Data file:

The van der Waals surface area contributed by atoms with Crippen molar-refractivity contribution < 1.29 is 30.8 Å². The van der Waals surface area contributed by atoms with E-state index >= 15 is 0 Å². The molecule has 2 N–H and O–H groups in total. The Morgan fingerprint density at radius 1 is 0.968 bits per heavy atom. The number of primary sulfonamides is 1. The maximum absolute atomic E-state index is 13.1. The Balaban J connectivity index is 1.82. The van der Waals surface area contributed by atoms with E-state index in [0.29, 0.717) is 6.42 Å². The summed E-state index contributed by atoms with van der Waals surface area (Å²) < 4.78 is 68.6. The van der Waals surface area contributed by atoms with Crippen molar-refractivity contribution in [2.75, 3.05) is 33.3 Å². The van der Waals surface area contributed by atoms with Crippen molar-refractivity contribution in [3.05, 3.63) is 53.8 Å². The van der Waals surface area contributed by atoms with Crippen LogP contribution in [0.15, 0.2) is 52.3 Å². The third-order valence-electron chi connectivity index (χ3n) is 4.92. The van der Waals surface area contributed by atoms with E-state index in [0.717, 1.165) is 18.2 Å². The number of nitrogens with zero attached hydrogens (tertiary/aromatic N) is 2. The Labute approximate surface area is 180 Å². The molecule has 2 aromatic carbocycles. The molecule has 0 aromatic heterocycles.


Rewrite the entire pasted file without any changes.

The van der Waals surface area contributed by atoms with Crippen molar-refractivity contribution < 1.29 is 30.8 Å². The van der Waals surface area contributed by atoms with E-state index >= 15 is 0 Å². The molecule has 2 N–H and O–H groups in total. The Morgan fingerprint density at radius 1 is 0.968 bits per heavy atom. The number of primary sulfonamides is 1. The maximum absolute atomic E-state index is 13.1. The Balaban J connectivity index is 1.82. The van der Waals surface area contributed by atoms with E-state index in [0.29, 0.717) is 6.42 Å². The summed E-state index contributed by atoms with van der Waals surface area (Å²) < 4.78 is 68.6. The van der Waals surface area contributed by atoms with Crippen molar-refractivity contribution in [2.75, 3.05) is 33.3 Å². The van der Waals surface area contributed by atoms with Crippen molar-refractivity contribution in [3.05, 3.63) is 53.8 Å². The van der Waals surface area contributed by atoms with Crippen LogP contribution in [0.15, 0.2) is 52.3 Å². The third-order valence-electron chi connectivity index (χ3n) is 4.92. The van der Waals surface area contributed by atoms with E-state index in [0.717, 1.165) is 18.2 Å². The number of nitrogens with zero attached hydrogens (tertiary/aromatic N) is 2. The Labute approximate surface area is 180 Å². The molecule has 2 aromatic carbocycles. The molecule has 0 aromatic heterocycles.